Ida Redbird

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Ida Redbird
Ida Redbird.jpg
Redbird in 1940, Sayles image, using a paddle to thin the wall of a pot she is creating
Born(1892-03-15)March 15, 1892
DiedAugust 10, 1971(1971-08-10) (aged 79)
Gila River Indian Reservation
NationalityAmerican, Gila River Indian Community
Years active1930–1970
Known for1940s Maricopa pottery revival

Ida Redbird (1892-1971) was a Maricopa potter from the Gila River Indian Community of the Gila River Indian Reservation in Arizona. She was the first president of the Maricopa Pottery Maker's Association and was widely credited with the revival of ancient Maricopa pottery techniques and forms. Her polished black-on-redware pottery was highly prized with collectors. Texas photographer Ted Sayles shot a series documenting Redbird sculpting her pottery. The series toured museums throughout the Western United States

Early life[edit]

Ida Redbird was born March 15, 1892, in Laveen on the Gila River Indian Reservation in Arizona[1] to Hoot Somegustava. Hoot, Ida's mother,[2] is sometimes described as Tohono O'odham[3] and at other times as Maricopa-Halchidhoma. Ida was the granddaughter of Kutox (also known as Kutŏ’x̣ or Uwȧ’nyȧ), who was Halchidhoma and wife of Charlie Redbird (also known as Matȧkwĭsnunyĕ’), who was Maricopa-Halchidhoma.[2] Ida attended Phoenix Indian School, where her former teacher remembered her a being a shy, serious student, who learned pottery at a young age.[1]


In the 1920s, Redbird acted as an interpreter for Leslie Spier's work Yuman Tribes of the Gila River.[2] By the 1930s, her work became known and was selling to dealers from Los Angeles, though for mere pennies. Even though the Great Depression had reduced all wages, the price was still a pittance–a situation Redbird sought to change. Organizing other potters, and backed by Elizabeth Hart, a Home Extension Agent for the U.S. Indian Service, Redbird strove to improve their products so potters could increase their prices. Her efforts earned her the respect of fellow potters, who elected her first president of the Maricopa Pottery Maker's Association.[1][4]

Redbird's pottery was typically a highly polished redware painted with designs in black slip. She built her pots with the paddle-and-anvil technique rather than a coil method. Her method was developed by ancient Hohokam artisans[5] and used local clay from the Gila Riverbed. Once the vessel had dried for several days, a red clay from the Superstition Mountains was liquefied in and applied. When that slip dried, it was burnished with a stone and then fired outside.[6] When the firing had been completed and while the piece was still hot, geometric shapes were painted on it with a boiled mesquite-bark dye.[7]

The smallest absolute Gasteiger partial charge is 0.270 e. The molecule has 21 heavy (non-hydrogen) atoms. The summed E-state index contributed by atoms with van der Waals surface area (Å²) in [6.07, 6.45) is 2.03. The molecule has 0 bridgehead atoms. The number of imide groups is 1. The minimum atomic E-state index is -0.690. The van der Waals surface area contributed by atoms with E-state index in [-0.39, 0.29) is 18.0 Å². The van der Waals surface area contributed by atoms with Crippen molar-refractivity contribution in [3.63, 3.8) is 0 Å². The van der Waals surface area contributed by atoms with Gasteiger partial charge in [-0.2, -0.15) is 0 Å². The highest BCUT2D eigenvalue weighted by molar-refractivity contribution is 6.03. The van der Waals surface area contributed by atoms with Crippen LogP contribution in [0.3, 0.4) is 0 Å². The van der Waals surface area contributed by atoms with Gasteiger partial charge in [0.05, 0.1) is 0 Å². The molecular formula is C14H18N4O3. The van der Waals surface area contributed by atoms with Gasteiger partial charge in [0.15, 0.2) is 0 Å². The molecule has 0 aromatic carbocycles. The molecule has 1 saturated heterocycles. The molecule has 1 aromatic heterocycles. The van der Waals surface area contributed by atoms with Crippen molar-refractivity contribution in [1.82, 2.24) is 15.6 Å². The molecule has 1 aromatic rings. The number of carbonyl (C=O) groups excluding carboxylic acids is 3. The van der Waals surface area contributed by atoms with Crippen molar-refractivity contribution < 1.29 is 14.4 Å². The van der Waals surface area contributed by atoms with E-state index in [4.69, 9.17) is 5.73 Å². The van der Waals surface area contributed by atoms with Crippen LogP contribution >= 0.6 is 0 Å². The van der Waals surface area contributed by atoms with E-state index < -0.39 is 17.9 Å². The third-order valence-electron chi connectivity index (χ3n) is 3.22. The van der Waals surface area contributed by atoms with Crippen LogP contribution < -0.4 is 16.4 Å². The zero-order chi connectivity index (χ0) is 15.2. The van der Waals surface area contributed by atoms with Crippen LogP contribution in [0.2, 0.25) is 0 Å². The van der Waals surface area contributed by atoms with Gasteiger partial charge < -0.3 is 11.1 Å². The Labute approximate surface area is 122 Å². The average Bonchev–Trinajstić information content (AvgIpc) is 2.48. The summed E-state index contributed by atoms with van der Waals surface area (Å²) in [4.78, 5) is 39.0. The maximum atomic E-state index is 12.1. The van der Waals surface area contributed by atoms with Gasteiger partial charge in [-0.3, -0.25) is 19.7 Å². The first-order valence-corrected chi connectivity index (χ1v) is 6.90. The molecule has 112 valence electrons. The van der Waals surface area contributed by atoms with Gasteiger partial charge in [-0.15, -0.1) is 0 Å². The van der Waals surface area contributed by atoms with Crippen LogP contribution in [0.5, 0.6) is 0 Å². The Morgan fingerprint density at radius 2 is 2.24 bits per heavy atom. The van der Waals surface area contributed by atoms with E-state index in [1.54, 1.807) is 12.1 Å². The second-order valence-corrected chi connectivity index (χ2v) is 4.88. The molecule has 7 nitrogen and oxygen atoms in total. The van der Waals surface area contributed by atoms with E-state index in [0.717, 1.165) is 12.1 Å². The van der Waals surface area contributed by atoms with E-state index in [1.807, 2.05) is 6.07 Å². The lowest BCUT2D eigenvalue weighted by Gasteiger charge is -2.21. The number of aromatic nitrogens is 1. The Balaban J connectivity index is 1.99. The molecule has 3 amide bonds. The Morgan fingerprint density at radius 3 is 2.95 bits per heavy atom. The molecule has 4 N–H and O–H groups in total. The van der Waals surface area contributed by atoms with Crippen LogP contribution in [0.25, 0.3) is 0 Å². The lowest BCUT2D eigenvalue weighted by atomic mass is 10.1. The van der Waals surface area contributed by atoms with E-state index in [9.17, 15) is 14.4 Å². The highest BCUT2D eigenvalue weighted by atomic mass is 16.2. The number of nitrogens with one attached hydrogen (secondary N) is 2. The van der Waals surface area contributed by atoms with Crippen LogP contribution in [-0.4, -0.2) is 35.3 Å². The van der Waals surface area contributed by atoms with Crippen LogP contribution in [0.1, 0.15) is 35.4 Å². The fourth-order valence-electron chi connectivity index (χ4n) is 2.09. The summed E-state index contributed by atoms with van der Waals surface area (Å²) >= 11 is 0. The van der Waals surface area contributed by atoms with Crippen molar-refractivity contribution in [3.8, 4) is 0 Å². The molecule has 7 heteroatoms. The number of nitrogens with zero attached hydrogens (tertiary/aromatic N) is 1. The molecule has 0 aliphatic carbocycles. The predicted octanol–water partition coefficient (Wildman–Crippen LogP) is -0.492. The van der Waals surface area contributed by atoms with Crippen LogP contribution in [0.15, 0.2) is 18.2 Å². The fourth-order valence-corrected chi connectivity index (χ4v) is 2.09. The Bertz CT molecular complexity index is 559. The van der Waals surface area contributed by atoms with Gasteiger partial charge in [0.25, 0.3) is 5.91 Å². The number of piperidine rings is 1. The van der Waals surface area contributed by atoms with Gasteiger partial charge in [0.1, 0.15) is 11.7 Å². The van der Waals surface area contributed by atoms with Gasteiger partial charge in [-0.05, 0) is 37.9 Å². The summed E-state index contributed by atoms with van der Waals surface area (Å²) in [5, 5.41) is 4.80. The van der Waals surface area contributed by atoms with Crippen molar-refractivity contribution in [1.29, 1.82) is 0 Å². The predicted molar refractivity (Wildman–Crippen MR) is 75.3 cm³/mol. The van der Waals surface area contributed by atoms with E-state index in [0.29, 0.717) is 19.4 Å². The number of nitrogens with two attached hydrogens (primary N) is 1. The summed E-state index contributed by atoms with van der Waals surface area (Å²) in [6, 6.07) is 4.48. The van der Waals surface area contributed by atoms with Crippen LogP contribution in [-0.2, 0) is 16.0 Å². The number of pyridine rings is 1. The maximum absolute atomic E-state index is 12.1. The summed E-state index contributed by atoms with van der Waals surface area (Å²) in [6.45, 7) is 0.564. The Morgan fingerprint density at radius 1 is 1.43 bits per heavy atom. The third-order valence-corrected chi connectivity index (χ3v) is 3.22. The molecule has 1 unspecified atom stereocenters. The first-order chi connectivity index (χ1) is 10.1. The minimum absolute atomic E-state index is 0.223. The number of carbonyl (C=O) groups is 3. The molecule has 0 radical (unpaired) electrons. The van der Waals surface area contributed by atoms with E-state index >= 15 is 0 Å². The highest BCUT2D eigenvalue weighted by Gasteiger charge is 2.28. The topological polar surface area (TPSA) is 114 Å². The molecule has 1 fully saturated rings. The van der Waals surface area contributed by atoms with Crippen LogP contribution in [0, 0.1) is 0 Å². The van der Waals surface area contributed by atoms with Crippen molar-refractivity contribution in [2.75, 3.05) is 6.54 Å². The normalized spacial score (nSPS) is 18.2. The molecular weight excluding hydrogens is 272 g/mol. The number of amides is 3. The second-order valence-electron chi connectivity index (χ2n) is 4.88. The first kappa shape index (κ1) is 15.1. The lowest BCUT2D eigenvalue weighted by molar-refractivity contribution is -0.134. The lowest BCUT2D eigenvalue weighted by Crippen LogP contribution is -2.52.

In 1940, E. B. "Ted" Sayles took images of Redbird and her pottery making techniques.[8] Sales, who was curator of the Arizona State Museum in Tucson, took the photographs to Abilene, Texas, for a show at the Abilene Fine Arts Museum.[9] They were also featured in Arizona Highways Magazine in January 1948.[8] From 1941 until her death, Redbird taught summer classes and exhibited her works at the Heard Museum of Phoenix, Arizona.[10] She and Mary Juan also held pottery classes at Casa Grande.[11]

In 1949, Redbird served as an interpreter for Lenora S. M. Curtin in her study of the Pima people, By the Prophet of the Earth. [12] Curtin described Redbird as one of the two best potters of the Maricopa and noted that she was also a skilled herbalist.[13] Guy Acuff regarded Redbird and Lena Mesquerre as two of the best Maricopa potters.[14] Paul Huldermann, founder of the Scottsdale National Indian Arts Exhibition; Tom Cain, curator of the Heard Museum; Dr. Carl Guthe, a one-time president of the American Museum Association; and Kermit Lee, an Arizona Indian art collector all described her as one of the very best Southwestern Native American potters,[15] but Redbird herself thought that Mary Juan was better than she.[1] She exhibited at fairs, museums, and gatherings such as the All-Indian Fair in Lake George, New York and the 1968 Tohono O'odham Powwow held at Casa Grande.[16][17]

Death and legacy[edit]

After completing work on some pots, Redbird sat them out to dry and laid down to take a nap on August 10, 1971. The tree under which she was sleeping on the reservation fell on her and killed her.[18][19]

A special display of Redbird's works was held shortly after her death at the Heard Museum.[10] Redbird was inducted into the Arizona Women's Hall of Fame in 1985.[5] In 2015, Redbird's work was shown along with other Arizona Native American potters' work in an exhibition at the Amerind Museum and Art Gallery.[20]



  1. ^ a b c d Gale 2012.
  2. ^ a b c Spier 1978, p. xii.
  3. ^ Ditzler 1967, p. 85.
  4. ^ Hayes, Blom & Hayes 2015, p. 106.
  5. ^ a b Walker 1985, p. 8C.
  6. ^ "The Art of Making Pottery". Arizona State Museum. University of Arizona. Retrieved 16 August 2016.
  7. ^ Smith 1953, p. 11A.
  8. ^ a b Ferg 2015, p. 45.
  9. ^ The Abilene Reporter-News 1946, p. 59.
  10. ^ a b The Casa Grande Dispatch 1971, p. 7.
  11. ^ The Arizona Independent Republic 1941, p. 27.
  12. ^ Curtin 1949, p. 36.
  13. ^ Curtin 1949, p. 39.
  14. ^ Acuff 1975, p. 4.
  15. ^ The Arizona Republic 1970, p. 178.
  16. ^ The Arizona Republic & May 31, 1970, pp. 177-178.
  17. ^ The Tucson Daily Citizen 1968, p. 22.
  18. ^ The Lodi News-Sentinel 1971, p. 5.
  19. ^ Weber 1971, pp. 1, 10.
  20. ^ Roberts 2015.